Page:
Safeguards – the procedures that ensure projects and programs avoid, minimize and mitigate adverse impacts on people and the environment – are a crucial part of development work
Chances are that you’re reading this from your living room, taking a break from work or having finished yet another day working from home. For many of us, working from home presents few obstacles to productivity, given the technology at our fingertips.
Sometimes, however, getting the job done online is more challenging. This is particularly so in development work, much of which is done in communities and villages and requires extensive consultation.
Take safeguards policies, for example. Safeguards are the processes and procedures an organization like the Asian Development Bank applies to its operations to ensure the projects and programs it supports avoid, or when avoidance is not possible, minimize and mitigate adverse impacts on the environment and affected people. They are a crucial part of development work and a key part of each ADB investment. This includes our COVID-19 emergency work, where we must not forget the importance of ensuring that safeguards, as well as MDB’s accountability mechanisms, are applied appropriately.
Developing the policies that guide these processes and procedures is a time-consuming process, but a rewarding one. ADB is now embarking on a major update of its policy to ensure it meets the needs of a rapidly changing region and of affected communities, particularly women and vulnerable groups.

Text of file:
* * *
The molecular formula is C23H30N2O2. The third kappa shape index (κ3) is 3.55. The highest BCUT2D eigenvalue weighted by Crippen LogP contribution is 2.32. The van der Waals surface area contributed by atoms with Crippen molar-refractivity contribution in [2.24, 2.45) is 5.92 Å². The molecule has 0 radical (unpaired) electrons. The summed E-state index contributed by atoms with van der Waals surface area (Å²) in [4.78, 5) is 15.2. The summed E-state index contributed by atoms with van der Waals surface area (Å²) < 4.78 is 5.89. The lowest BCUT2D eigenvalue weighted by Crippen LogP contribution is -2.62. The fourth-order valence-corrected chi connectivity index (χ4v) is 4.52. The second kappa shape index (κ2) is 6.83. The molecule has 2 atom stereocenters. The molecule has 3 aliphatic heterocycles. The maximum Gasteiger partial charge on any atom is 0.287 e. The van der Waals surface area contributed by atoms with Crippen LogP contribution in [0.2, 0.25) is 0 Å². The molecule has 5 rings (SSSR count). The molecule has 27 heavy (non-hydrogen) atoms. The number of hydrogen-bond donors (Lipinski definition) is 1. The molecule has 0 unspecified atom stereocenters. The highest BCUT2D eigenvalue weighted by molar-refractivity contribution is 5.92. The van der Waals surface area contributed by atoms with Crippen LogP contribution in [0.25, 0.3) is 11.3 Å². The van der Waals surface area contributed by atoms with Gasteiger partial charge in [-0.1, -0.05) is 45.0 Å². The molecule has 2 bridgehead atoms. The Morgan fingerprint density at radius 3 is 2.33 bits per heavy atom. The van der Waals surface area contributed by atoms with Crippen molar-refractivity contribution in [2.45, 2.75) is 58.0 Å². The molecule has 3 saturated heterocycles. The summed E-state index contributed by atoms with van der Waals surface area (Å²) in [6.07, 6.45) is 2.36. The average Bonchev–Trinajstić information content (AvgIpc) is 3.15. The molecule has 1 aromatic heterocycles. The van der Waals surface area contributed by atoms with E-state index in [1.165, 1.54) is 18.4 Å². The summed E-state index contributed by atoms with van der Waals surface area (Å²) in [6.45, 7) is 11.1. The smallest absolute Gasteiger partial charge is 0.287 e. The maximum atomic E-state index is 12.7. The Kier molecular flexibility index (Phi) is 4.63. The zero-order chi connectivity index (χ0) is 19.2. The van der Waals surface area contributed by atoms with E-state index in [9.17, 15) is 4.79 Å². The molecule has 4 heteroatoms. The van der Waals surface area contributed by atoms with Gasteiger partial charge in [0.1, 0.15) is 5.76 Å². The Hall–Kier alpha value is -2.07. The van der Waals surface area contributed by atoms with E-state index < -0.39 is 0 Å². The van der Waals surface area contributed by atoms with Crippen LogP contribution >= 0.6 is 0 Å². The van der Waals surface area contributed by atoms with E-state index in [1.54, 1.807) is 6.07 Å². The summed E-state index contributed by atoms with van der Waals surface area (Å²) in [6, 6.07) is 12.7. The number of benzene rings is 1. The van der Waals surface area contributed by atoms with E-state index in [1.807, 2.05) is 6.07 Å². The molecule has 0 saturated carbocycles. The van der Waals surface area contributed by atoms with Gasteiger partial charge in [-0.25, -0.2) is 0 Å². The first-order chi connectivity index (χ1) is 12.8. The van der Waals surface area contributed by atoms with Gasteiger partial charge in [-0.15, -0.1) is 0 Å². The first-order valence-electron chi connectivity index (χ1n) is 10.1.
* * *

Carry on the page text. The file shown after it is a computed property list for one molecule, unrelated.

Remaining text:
In a typical safeguards review by a development organization, staff will convene with different stakeholder groups across the world to gather feedback. Today, of course, they can’t travel and convene the conversations on which good safeguards policies depend.
Virtual outreach has helped. In some ways it’s more efficient. Without the burden of travel, people’s schedules are more flexible. Online platforms can empower those who are shy to speak out. End-to-end encryption can maintain confidentiality, while video calls can handle smaller group discussions and webinars are great for sharing information with large audiences.
Online meetings through platforms like Zoom can bring together people from different indigenous communities in the same meeting. This can mean a richer discussion than if we’d met separately, say with five participants in five different countries. In addition, it can facilitate the direct voice of citizens – giving them direct access to forums involving governments and development organizations.
But technology has limitations. ADB works in some of the most remote regions of Asia and the Pacific and many beneficiaries and affected people are not online or have limited connectivity. Translation can be tricky. Communities may face other barriers to participation – particularly in emergency situations or due to their isolation.
This can require imaginative solutions. For consultations on one ongoing project in a mountain community in Nepal, we are planning to bring a satellite phone and other high-tech communications equipment to the village to enable a conversation with our staff in Kathmandu and Manila. It’s not the best way to do consultations and it may not even work. But we know consultation is key to project success so we are going to try.